When I initially started thinking about creating this advent calendar I was a bit concerned I wouldn’t be able to find 24 beers to profile.  You forget over 365 days how many different beers you have tried. Standing in front of my fridge or at the LCBO I suddenly wished it could be 35 days long. Man I had some tough decisions to make. Beers needed to be cut. That’s where my beer bestie came in.  This friend has been my festival goers, photo shoot drinker, beer bar partner for a long time now.  We have very different tastes when it comes to our favorites but one thing is for sure she is just as enthusiastic to try anything as I am.  We have had many adventures together and there will be many, many more.

So this Detour from Muskoka Brewery is for her. She made the decision to keep it in the running and for that I dedicate this beer to her. 4.3 percent and 30 IBU’s with big hoppy flavours.

Cheers to 24 days of beer!


2016 Craft Beer Advent Calendar – Day 14


You can clearly see the dents in this can.  When I was taking all the photo’s I briefly thought about going a buying a newer and prettier sample for the advent. But you knw what? These are beers in my cooler, fridge or holding box (until it gets to fridge or cooler). They are dented cause I knock them around.  It’s not a model it’s a beer I plan on drinking. Today in fact. Dents and all.

Nickel Brook Brewery has come a long way and this blonde Cause and Effect is a great drinking beer. ABV of 4.7 percent and 19 IBU’s.

Cheers to 24 days of beers!


2016 Craft Beer Advent Calendar – Day 13


Saison’s are my favorite style of beer to try.  While wheats are my go to brew this style is one that brewers can have the most fun with experimentally.  More carbonated, fruity, herbal, spicy tastes, saisons are fun.  However with this much room for variety they all can’t be perfect.

I drink every beer I order.  Some are stellar; other’s not so much. There has only been two instances where I didn’t finish a beer and one saison that I drank but it was a cringe worthy event from start to finish.  My table mate was dying at all the faces I was making at each sip.  They actually became natural; myself not realizing I was doing it after half a glass. The things we do for beer.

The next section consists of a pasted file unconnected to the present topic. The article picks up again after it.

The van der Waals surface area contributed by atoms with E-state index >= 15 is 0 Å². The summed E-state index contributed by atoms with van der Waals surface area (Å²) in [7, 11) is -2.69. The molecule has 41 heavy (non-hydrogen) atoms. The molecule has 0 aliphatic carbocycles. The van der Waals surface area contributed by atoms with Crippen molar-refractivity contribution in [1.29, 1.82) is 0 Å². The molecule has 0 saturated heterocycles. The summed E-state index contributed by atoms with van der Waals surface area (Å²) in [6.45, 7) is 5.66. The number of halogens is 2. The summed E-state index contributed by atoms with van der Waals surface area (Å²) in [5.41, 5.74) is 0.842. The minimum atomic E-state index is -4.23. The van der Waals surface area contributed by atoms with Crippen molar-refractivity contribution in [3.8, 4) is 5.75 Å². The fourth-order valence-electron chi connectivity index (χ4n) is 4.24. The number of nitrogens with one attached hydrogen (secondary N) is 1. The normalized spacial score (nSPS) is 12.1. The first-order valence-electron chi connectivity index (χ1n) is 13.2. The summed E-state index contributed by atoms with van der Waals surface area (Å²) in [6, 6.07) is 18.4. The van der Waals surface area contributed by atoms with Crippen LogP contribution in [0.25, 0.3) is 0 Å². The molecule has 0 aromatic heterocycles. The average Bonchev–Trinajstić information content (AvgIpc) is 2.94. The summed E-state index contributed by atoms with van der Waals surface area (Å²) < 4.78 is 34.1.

This saison from Collingwood Brewery is amazing right to the last drop. Sweet and tart it’s a beautiful pour with a mild 20 IBU but leg wobbling 7.0 percent ABV.

Cheers to 24 days of beer! 


2016 Craft Beer Advent Calendar – Day 12


The above photo is a bit deceiving.  Don’t get me wrong I  love me some Dead Elephant from Railway City.  It’s a fruity and hoppy pour with a ABV of 6.5 and IBU of 46. Such a strong and robust IPA to drink. What I really wanted to showcase however is their Double Dead Elephant. It’s a double smoked IPA with a kickass 7.5 ABV and 90 IBU’s. These style of beer is the least of my favorite but this beer in particular blows my mind. (I partially blame the ABV). Unfortunately it has a small brewing window and is only available late fall. And as you can tell by my lack of photo I missed it again!

Cheers to 24 days of beer!


2016 Craft Beer Advent Calendar – Day 11


I’ve talked previously about the how much fun craft brewers have with names but let’s talk briefly about can design. Gone are the days of labels with the brewery’s name and beer moniker.  Graphic designers and artists alike are having a hell of a time creating eye catching and creative wrappings. There was even an art exhibit this fall featuring some of the best out there.

Double Trouble’s Hops and Robbers is a trifecta; cute name, stunning design and killer beer.  This IPA is strong on the caramel and malt taste spectrum and hits at 5.7 percent ABV and 50 IBU’s.

Cheers to 24 days of beer!


2016 Craft Beer Advent Calendar – Day 10


To follow up on my awful choices on my England trip I’ll show you an example of how I’ve improved on my decision making skills.

Our neighbourhood local is a 5 minute walk from our house. Perfect right? It also happens to be an Irish pub. Even better. It also has a decent selection of craft beer. And while yes I again am ignoring all those wonderful ales and draughts at least I’m drinking stuff like this Pompous Ass English Ale from Great Lakes Brewery.

A favorite craft ale of mine it has 28 IBU’s and 4.2 percent ABV.

Cheers to 24 days of beer!